• Tue. Nov 24th, 2020

North Orange County bald eagle family among several in area

ByArlene Huff

Apr 20, 2020
north-orange-county-bald-eagle-family-among-several-in-area

The bald eagle is one bird that nearly everyone can identify. Just reach into your pocket and pull out a quarter.

But seeing one in real life?

It might not be as uncommon these days as one would think. Though, it does take a little research to find where they live here in Orange County, as well as other parts of Southern California.

  • As the morning sun rises, a bald eagle sits on a branch high overlooking the scenery in north Orange County. Two juvenile eagles are in a nest just below. (Photo by Mark Rightmire, Orange County Register/SCNG)

  • A bald eagle takes flight from a branch high in a tree not far from its nest in north Orange County. (Photo by Mark Rightmire, Orange County Register/SCNG)

  • Sound
    The gallery will resume inseconds
  • With two juvenile bald eagles in the nest high below, a parent sits on an upper branch nearby in north Orange County. (Photo by Mark Rightmire, Orange County Register/SCNG)

  • A bald eagle preens its feathers as it sits on a branch high in a tree not far from its nest containing two juvenile eagles in north Orange County. (Photo by Mark Rightmire, Orange County Register/SCNG)

  • Two parent bald eagles appear to be communicating with each other as they both stand in the nest high in a tree in north Orange County with their two juvenile eagles close by. (Photo by Mark Rightmire, Orange County Register/SCNG)

  • A bald eagle with blue wing tags with the number 85 on them, flaps its wings as it stands on a branch above its nest in north Orange County. (Photo by Mark Rightmire, Orange County Register/SCNG)

  • A parent bald eagle stands in the nest high in a tree in north Orange County between two juvenile eagles that have not fledged. (Photo by Mark Rightmire, Orange County Register/SCNG)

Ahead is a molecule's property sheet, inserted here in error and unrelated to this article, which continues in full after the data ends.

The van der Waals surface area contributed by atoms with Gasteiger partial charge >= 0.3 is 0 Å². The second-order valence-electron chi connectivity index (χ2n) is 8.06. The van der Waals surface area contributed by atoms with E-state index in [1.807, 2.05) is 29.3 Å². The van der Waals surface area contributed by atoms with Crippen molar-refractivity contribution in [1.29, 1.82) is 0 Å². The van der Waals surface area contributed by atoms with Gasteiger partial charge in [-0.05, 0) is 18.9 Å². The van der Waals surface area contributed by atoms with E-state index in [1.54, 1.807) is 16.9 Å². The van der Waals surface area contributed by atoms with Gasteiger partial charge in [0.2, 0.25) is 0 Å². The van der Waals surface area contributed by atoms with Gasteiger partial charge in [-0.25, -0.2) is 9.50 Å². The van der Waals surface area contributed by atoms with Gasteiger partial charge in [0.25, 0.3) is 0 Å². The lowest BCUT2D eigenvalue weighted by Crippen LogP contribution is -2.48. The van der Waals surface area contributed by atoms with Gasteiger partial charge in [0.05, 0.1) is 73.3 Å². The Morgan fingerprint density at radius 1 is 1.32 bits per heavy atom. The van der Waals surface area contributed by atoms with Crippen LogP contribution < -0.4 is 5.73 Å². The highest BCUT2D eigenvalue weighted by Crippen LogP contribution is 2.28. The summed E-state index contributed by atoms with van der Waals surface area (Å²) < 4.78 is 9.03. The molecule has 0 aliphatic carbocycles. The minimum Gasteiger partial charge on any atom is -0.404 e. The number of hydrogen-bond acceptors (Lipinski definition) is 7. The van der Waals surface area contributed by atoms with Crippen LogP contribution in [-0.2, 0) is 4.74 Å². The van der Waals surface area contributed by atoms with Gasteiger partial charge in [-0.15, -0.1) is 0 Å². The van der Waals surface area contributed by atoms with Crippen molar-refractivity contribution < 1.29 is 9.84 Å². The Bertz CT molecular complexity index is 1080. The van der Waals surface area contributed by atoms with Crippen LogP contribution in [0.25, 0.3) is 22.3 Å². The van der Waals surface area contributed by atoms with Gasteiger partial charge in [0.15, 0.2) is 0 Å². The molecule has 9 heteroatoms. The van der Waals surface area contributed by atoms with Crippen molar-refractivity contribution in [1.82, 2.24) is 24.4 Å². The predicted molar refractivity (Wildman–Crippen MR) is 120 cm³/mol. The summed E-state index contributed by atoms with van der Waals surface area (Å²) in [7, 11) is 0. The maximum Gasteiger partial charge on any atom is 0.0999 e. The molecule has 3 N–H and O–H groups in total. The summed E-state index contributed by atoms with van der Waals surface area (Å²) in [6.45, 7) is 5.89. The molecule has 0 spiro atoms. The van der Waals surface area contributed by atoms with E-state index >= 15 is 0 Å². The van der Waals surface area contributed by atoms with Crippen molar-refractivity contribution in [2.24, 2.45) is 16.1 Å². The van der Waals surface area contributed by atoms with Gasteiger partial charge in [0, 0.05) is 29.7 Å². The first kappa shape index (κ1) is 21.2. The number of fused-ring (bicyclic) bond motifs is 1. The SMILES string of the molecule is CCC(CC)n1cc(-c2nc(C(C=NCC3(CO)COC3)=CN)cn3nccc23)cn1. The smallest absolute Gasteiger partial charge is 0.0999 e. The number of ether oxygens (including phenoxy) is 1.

• Two juvenile bald eagles not yet fledged stand in their nest high in a tree in north Orange County. (Photo by Mark Rightmire, Orange County Register/SCNG)

  • A juvenile bald eagle jumps up and down in the nest as it flaps its wings while a parent sits on a high branch above in north Orange County. (Photo by Mark Rightmire, Orange County Register/SCNG)

  • With its wings out-stretched for a landing, a parent bald eagle returns to the nest in a tree in north Orange County with two juvenile eagles still in the nest. (Photo by Mark Rightmire, Orange County Register/SCNG)

  • A crow passes close by as a bald eagle turns to watch as it sits on a branch high in a tree not far from its nest in north Orange County. (Photo by Mark Rightmire, Orange County Register/SCNG)

  • As the morning sun rises, a bald eagle sits on a branch high in a tree not far from its nest in north Orange County containing two juvenile eagles. (Photo by Mark Rightmire, Orange County Register/SCNG)

of

Expand

According to Dr. Peter Sharpe, of the Institute for Wildlife Studies, there are about 100 bald eagles living in Southern California and 60 on the Channel Islands, where the institute has a program that was founded in the 1980s for rebuilding the population.

It took years before the birds started making their way back to the mainland.

“I don’t think there were any nesting on mainland Southern California in 1997,” Sharpe said. “Through our reintroduction efforts, there are now about 20 pairs breeding on the Channel Islands and birds from the islands are breeding in two to three locations on mainland Southern California.”

Banning the use of the industrial pesticide DDT, restoration projects and the creation of reservoirs with fish have gone a long way in helping the birds thrive again around the region, he said.  “The man-made reservoirs have created habitat for them where they historically wouldn’t have nested.”

Though the bald eagle is no longer an endangered species, it is still protected by various federal laws.

On a foggy spring morning in north Orange County, a family of the birds was spotted.

(Editor’s note: We decided not to disclose the location of the nest so the bald eagles would not be disturbed.)

The juvenile bald eagles jumped up and down as they tested their wings high in a nest in a tree while one of the parents perched on a nearby branch, preening its feathers.

After a couple of hours, the other parent returned – it’s large wingspan clearly set it apart from other birds in the sky.

A large fish hung from its talons, a bit of lunch for the youngsters.

Watch some bald eagles in the wild on these webcams:

Big Bear: bloom.bio/news/2018/3/29/bald-eagle-banding-at-big-bear-lake

Big Bear: linktv.org/environment/live-cam-big-bear-bald-eagle-nest

Decorah, Iowa: raptorresource.org/birdcams/decorah-eagles/

###

Arlene Huff

Arlene Huff is the founding member of Golden State Online. Before that She was a general assignment reporter. A native Californian, she graduated from the University of California with a degree in medical anthropology and global health. She currently lives in Los Angeles.

Related Post

Leave a Reply

Your email address will not be published. Required fields are marked *